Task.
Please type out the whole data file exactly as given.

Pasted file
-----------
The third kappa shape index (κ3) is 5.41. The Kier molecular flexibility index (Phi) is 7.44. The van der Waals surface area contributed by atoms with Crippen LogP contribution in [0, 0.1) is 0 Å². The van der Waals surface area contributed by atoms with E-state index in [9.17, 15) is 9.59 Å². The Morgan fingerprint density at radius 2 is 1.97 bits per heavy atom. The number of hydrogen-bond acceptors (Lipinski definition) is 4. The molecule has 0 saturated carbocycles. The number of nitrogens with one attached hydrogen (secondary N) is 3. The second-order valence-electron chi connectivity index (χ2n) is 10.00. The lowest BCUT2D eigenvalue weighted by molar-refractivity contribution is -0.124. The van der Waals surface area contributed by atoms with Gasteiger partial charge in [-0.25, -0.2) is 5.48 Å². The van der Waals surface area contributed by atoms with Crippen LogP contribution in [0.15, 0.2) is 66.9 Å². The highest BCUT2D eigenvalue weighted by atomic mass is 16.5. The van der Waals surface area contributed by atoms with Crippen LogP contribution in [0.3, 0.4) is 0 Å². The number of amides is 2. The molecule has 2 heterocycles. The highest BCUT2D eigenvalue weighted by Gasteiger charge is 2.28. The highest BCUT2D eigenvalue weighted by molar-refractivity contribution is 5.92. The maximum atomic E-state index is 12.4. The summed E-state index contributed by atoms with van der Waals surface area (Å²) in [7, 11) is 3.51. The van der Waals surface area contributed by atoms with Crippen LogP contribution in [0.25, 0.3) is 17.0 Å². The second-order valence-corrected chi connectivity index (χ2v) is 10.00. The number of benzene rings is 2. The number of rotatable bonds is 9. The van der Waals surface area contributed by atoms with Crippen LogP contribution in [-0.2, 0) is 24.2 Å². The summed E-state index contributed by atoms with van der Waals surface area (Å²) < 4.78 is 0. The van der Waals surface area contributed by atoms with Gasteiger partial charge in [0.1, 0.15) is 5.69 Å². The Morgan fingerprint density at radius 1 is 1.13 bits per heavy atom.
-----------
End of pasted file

The third kappa shape index (κ3) is 5.41. The Kier molecular flexibility index (Phi) is 7.44. The van der Waals surface area contributed by atoms with Crippen LogP contribution in [0, 0.1) is 0 Å². The van der Waals surface area contributed by atoms with E-state index in [9.17, 15) is 9.59 Å². The Morgan fingerprint density at radius 2 is 1.97 bits per heavy atom. The number of hydrogen-bond acceptors (Lipinski definition) is 4. The molecule has 0 saturated carbocycles. The number of nitrogens with one attached hydrogen (secondary N) is 3. The second-order valence-electron chi connectivity index (χ2n) is 10.00. The lowest BCUT2D eigenvalue weighted by molar-refractivity contribution is -0.124. The van der Waals surface area contributed by atoms with Gasteiger partial charge in [-0.25, -0.2) is 5.48 Å². The van der Waals surface area contributed by atoms with Crippen LogP contribution in [0.15, 0.2) is 66.9 Å². The highest BCUT2D eigenvalue weighted by atomic mass is 16.5. The van der Waals surface area contributed by atoms with Crippen LogP contribution in [0.3, 0.4) is 0 Å². The number of amides is 2. The molecule has 2 heterocycles. The highest BCUT2D eigenvalue weighted by Gasteiger charge is 2.28. The highest BCUT2D eigenvalue weighted by molar-refractivity contribution is 5.92. The maximum atomic E-state index is 12.4. The summed E-state index contributed by atoms with van der Waals surface area (Å²) in [7, 11) is 3.51. The van der Waals surface area contributed by atoms with Crippen LogP contribution in [0.25, 0.3) is 17.0 Å². The second-order valence-corrected chi connectivity index (χ2v) is 10.00. The number of benzene rings is 2. The number of rotatable bonds is 9. The van der Waals surface area contributed by atoms with Crippen LogP contribution in [-0.2, 0) is 24.2 Å². The summed E-state index contributed by atoms with van der Waals surface area (Å²) < 4.78 is 0. The van der Waals surface area contributed by atoms with Gasteiger partial charge in [0.1, 0.15) is 5.69 Å². The Morgan fingerprint density at radius 1 is 1.13 bits per heavy atom.